Cornell University is usually referred to as an academic institution comprised of an expansive and diverse teaching apparatus. It is also, however, an employer, something we do not think about often. Thousands of full-time workers, from Day-hall bureaucrats to food-service workers and janitors are on Cornell’s payroll. Not all employees are full-time workers, in fact, many are student workers, like me and probably you. 50% of Undergraduates are employed on campus. Food-service, libraries, gyms, research projects and class discussions all exist and function due to the hard work of the employees and students running their operations. This institution depends on its workers, and it so happens that thousands of these workers are also students.
Cornell prides itself with offering paid job opportunities and, by doing so, “preparing students for the real world.” This institution, however, doesn’t pay much attention to the actual employment conditions of its student-workers. Our wages amount to excessively less than our full-time counterpart, for identical work assignments. In the Cornell Dining department, for example, our wages amount to almost $5 per hour less. This is a blatant and unjustified discrimination in employment, paying two groups of workers different wages. The student body has become a pool of low-wage workers from which the university extracts value and ultimately profit.
A short quantitative examination of the facts will demonstrate this controversial assertion. Over the 2016 year, the increase in the Consumer Price Index (CPI, an inflation measurement) amounted to 2.1%. Simultaneously, my personal raise for the New Year, as a Cornell Dining worker, is of $0.15 added to my $10.10/hour wage, that is a 1.49% increase. This entails that the real wages of student workers in similar situations have decreased! While Cornell diminishes its remuneration of student workers, the Board of Trustees, the unelected and unaccountable ruling body of Cornell, approved a tuition increase by 3.5%, reaching an all-time high of $50,712.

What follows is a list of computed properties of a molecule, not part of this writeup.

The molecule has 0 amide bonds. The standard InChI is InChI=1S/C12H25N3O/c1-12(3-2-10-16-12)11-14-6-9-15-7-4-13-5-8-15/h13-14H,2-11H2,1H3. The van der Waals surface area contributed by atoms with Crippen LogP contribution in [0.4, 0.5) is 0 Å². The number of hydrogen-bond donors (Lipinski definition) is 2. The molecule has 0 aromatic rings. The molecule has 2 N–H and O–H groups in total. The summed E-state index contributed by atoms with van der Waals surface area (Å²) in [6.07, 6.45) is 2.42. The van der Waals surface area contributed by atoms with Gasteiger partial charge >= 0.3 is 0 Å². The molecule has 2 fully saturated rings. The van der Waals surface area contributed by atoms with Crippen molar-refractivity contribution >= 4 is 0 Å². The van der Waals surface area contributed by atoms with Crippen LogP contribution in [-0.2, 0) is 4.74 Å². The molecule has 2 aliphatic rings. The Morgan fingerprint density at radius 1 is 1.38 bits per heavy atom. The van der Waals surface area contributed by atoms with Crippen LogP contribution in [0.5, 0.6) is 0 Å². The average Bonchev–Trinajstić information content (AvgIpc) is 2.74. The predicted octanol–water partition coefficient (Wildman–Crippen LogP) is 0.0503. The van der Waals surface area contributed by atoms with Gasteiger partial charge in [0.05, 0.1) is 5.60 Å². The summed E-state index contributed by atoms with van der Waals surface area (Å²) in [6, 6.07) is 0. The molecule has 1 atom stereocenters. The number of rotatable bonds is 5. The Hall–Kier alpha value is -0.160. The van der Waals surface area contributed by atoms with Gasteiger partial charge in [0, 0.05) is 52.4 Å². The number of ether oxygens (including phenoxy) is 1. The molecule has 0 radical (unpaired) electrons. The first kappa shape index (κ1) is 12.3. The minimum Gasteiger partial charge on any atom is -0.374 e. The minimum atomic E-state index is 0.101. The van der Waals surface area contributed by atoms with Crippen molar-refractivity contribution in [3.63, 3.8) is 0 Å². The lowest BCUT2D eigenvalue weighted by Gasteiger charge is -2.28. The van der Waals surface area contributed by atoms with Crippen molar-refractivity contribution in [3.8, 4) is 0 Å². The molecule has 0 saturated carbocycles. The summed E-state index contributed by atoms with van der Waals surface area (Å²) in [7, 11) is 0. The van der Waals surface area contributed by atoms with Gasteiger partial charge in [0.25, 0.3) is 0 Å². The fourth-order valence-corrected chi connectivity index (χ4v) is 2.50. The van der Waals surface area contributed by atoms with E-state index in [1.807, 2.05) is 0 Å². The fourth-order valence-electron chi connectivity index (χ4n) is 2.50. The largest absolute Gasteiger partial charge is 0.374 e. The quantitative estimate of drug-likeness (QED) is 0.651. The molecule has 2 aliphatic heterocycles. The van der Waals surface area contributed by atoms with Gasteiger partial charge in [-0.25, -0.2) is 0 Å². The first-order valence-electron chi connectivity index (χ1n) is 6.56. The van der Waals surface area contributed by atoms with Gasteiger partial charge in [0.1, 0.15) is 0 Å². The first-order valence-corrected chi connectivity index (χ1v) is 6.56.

An expected response to this concern is the claim that Cornell’s operating costs would rise with higher wages. It is foolish to believe that this is a necessary conclusion, especially concerning how tuition is already raising at incredible and absurd rates, as mentioned earlier. There is money in this institution; we have an endowment of 6 billion dollars, sitting in the coffers of corporations, chasing an interest rate which does not, and will never, come back to us. The money Cornell extracts from its students in tuition and low wages is only reinserted into academic investment when it is convenient to the financial mission of this university.
The reality is that we are low-wage part-time workers, not student benefitting from extra-academic experience. Therefore, our economic interests exist as such, independent from our status as students. We share the same fate than millions of precarious workers throughout this country. All the university offers in exchange for this condition is an outrageously expensive education and a diploma representing the hollow promise of future more noble working conditions.
Cornell University and its bureaucracy have never been questioned about these practices; I believe it is time to start doing just that. It sees us as nothing more than students, blinding itself from the complex relationship it entertains with us. From the moment we are on the payroll, we are workers. All workers deserve decent and just wages for their labor. Until now, student-workers have been denied such treatment and have been relegated to a second-class status. Let the ruling administration know that these practices will not stay unopposed.
Alec Noel Curtis Desbordes is a senior in the School of Industrial and Labor Relations. Guest Room appears periodically throughout the semester.